Written by Wire Piddle

Monday, 16 April 2012

image for Researchers Find Shorter Titles And Sentences In Articles Are More Likely To Be Read Than If One Tries To Put Too Much Before Readers All At Once, 9 Times Out Of 10 People....thinking.

Cambridge, U.K. - Researchers at Cambridge University have found that, when constructing titles for online publications, doesn't matter what type or genre they are, just online ones, nothing specific, are more likely to be read by the vast majority of people, i.e. the audience, readers, those lumps of organic material staring blindly into cyberspace , hoping to be awaken by some thunderbolt of intellectual prowess, anyway, have found that titles should be fairly short for articles, and, as a bonus, people are expecting ideas in the article to be presented in a concise and tight matter, with respect to how long the sentences are and how the paragraphs convey those sentences, as in short, short, short, not a lot of run on phrases connected by commas with things sort of floating in and out like waste product in a huge aquarium full of tiny fish; fish you don't eat but sort of look at once in awhile through the aquarium glass, so that they're merely there as eye candy, like something to watch, to follow...that moves...as opposed to something like a painting or a flower in a vase, which doesn't move.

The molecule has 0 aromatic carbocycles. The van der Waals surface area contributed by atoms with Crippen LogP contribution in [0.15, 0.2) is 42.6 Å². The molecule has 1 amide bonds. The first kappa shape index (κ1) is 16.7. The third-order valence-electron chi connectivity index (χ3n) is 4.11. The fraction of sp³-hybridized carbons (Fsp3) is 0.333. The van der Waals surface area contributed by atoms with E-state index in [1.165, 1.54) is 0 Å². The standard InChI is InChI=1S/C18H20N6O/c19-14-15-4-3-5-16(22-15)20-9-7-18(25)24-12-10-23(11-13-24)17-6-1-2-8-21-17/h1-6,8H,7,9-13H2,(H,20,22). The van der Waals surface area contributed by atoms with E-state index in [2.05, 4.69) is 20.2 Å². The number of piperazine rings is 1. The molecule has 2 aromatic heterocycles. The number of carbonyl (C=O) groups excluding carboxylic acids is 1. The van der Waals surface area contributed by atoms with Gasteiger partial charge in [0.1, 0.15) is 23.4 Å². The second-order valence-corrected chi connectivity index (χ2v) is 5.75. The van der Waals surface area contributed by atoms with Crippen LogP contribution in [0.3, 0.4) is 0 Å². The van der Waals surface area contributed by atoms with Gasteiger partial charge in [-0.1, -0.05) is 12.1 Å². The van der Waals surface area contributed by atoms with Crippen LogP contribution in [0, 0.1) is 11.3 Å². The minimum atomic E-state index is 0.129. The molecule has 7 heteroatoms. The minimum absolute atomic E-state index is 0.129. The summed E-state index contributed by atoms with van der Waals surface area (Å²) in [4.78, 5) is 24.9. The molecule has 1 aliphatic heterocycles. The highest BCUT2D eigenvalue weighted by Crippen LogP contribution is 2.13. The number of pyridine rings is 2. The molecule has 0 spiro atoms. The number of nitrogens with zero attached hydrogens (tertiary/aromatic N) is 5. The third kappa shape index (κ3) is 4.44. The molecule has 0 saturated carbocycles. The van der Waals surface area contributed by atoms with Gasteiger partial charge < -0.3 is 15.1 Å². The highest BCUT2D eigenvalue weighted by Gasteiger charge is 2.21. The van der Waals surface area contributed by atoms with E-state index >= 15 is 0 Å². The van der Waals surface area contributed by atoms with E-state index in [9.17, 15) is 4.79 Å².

Anyway, these researchers, as I was mentioning, they've concluded, and I'll be more circumspect, they've arrived at the conclusion that a) Titles should be short, and b) Sentences within the article should be short too!

Isn't that grand? Thought you'd like it. Buh-bye. ;)

The story above is a satire or parody. It is entirely fictitious.

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